Microsoft has blocked hackers’ favorite trick. So now they’re looking for a new avenue of attack


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There’s good news and bad news about Microsoft’s recent crackdown on unreliable Office macros. The benefit is that it has reduced the use of Office macros in email attachments or links. The problem is, attackers have just changed tack, increasing their use of Windows .LNK shortcut links.

According to security firm Proofpoint, since Microsoft cracked down on Office macros, attackers have switched to using container files such as ISO and RAR attachments and Windows Shortcut (LNK) files.

A key turning point in macro usage came in February, when Microsoft announced that it would be rolling out a default block to Visual Basics for Applications (VBA) macros sourced from the Internet starting in April. This deployment plan has been postponed to this week.

“The most notable change in campaign data is the emergence of LNK files; at least 10 tracked threat actors have started using LNK files since February 2022. The number of campaigns containing LNK files has increased by 1675% since October 2021,” Proofpoint notes.

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Attachments to emails containing malicious macros decreased by around 66% between October 2021 and June 2022, according to Proofpoint.

Adoption of .LNK files by threat actors happened before February, as Microsoft’s macro crackdowns began years ago.

Abusing Office Macros – a script in Word or Excel files that automates repetitive tasks like monthly accounting – is a useful technique for attackers because it is not a patchable flaw and instead relies on Engage employees in activating a capability that most people don’t need.

Microsoft’s latest crackdown, which rolled out this week, was to make Office apps block VBA macros by default in any attachments or links in emails received from the Internet. This eliminates the need for administrators to configure domains to block untrusted VBA macros and makes it harder for users to enable macros after a trick.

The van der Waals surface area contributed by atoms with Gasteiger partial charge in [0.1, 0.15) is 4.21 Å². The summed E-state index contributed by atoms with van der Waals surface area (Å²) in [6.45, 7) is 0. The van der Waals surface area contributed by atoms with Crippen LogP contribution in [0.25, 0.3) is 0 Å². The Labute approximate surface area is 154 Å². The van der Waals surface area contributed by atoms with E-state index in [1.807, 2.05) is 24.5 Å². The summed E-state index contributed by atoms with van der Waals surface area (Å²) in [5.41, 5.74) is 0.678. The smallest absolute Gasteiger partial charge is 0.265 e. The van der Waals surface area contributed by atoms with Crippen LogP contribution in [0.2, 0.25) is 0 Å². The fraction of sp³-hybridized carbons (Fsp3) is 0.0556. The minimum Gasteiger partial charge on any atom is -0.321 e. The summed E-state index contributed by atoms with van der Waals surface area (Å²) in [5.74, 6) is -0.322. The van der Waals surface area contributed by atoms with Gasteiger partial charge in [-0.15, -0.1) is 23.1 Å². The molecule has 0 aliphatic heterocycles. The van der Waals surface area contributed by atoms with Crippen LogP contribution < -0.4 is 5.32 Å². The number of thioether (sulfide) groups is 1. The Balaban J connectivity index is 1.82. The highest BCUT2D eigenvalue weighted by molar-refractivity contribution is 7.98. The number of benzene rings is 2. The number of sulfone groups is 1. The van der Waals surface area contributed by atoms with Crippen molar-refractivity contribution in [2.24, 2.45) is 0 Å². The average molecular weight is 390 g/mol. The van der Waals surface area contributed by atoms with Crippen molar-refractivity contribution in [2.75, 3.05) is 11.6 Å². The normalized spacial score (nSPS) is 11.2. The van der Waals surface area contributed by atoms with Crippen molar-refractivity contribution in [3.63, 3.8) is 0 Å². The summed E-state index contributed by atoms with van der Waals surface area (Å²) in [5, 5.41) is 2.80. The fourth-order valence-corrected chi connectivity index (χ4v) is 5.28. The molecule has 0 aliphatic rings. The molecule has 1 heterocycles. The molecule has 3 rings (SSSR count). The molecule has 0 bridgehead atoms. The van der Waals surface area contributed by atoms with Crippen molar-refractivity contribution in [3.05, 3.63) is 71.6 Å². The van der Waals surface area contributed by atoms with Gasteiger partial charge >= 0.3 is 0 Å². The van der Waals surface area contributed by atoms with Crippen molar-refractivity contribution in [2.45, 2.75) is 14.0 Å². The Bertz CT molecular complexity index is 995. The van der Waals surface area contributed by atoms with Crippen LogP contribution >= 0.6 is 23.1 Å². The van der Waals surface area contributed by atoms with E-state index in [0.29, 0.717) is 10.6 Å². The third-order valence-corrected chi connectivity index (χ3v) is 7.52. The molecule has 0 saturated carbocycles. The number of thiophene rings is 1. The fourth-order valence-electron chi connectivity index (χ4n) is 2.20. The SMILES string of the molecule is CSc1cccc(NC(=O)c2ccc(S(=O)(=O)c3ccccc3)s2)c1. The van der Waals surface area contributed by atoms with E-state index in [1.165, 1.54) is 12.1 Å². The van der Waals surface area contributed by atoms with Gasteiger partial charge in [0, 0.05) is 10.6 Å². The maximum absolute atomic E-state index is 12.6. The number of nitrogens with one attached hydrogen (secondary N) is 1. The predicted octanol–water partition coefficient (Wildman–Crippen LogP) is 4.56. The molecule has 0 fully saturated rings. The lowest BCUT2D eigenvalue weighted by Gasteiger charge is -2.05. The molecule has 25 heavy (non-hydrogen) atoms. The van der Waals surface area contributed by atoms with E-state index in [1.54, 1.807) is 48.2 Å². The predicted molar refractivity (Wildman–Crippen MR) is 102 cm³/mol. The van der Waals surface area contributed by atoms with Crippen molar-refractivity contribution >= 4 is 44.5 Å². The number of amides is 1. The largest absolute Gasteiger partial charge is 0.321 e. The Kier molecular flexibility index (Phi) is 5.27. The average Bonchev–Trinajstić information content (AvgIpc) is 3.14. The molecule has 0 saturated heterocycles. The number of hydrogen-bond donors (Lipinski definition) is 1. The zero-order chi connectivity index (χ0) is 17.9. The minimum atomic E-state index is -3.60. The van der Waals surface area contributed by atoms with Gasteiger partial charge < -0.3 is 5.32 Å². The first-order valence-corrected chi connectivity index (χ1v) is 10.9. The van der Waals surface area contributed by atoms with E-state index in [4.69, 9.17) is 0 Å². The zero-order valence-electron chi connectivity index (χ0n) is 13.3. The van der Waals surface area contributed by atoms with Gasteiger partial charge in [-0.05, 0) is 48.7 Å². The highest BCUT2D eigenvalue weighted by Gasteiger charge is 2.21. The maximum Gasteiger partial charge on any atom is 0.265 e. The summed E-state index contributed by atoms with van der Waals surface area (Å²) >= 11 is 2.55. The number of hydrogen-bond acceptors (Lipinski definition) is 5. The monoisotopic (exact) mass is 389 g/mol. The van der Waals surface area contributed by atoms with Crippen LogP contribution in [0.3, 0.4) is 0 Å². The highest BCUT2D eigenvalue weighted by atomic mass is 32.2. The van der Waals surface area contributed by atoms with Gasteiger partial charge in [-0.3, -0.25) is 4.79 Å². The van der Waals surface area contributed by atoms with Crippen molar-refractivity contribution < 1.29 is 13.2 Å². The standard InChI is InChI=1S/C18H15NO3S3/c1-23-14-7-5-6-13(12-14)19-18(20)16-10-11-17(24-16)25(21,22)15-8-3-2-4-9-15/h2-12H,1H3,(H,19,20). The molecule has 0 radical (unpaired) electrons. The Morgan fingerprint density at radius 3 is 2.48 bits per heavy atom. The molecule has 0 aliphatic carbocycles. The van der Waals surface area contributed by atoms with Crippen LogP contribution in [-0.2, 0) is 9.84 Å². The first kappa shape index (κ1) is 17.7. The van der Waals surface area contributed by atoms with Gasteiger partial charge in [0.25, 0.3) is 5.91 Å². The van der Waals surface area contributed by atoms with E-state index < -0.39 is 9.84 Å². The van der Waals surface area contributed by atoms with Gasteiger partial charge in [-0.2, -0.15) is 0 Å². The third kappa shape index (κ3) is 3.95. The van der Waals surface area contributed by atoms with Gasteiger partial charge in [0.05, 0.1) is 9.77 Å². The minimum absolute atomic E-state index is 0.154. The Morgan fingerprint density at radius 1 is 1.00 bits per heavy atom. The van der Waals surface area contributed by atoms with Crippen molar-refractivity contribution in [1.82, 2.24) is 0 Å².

Since 2016, Microsoft has gradually imposed more restrictions on running macros. At the time, 98% of threats targeted by Office used macros. In January, it also disabled Excel 4.0 (XLM) macros by default. XLM was added to Excel in 1992 but is still used even though VBA replaced it in 1993.

In 2018, Microsoft gave antivirus vendors a way to integrate with Office to inspect files for malicious VBA macros. It added XML macros to this antivirus interface in March, as attackers had started using XLM in response to its previous crackdown on VBA macros.

“Although more rudimentary than VBA, XLM is powerful enough to provide interoperability with the operating system, and many organizations and users continue to use its features for legitimate purposes. Cybercriminals know this, and they have abused XLM macros, more and more frequently, to call Win32 APIs and execute shell commands,” Microsoft said at the time.

XLM, also known as XL4, has been adopted by professional malware gangs behind the versatile Emotet malware. Again, the use of XLM correlated with when Microsoft decided to block these macros and let antivirus vendors inspect Office files for these scripts.

“Usage of the XL4 macro increased in March 2022. This is likely due to the fact that TA542, the actor delivering the Emotet malware, ran more campaigns with higher message volumes than in previous months. TA542 typically uses Microsoft Excel or Word documents that contain VBA or XL4 macros Emotet’s business then plummeted in April and it began using additional delivery methods including Excel Add In (XLL) files and compressed LNK attachments in subsequent campaigns,” Proofpoint notes.


Source: Proofpoint

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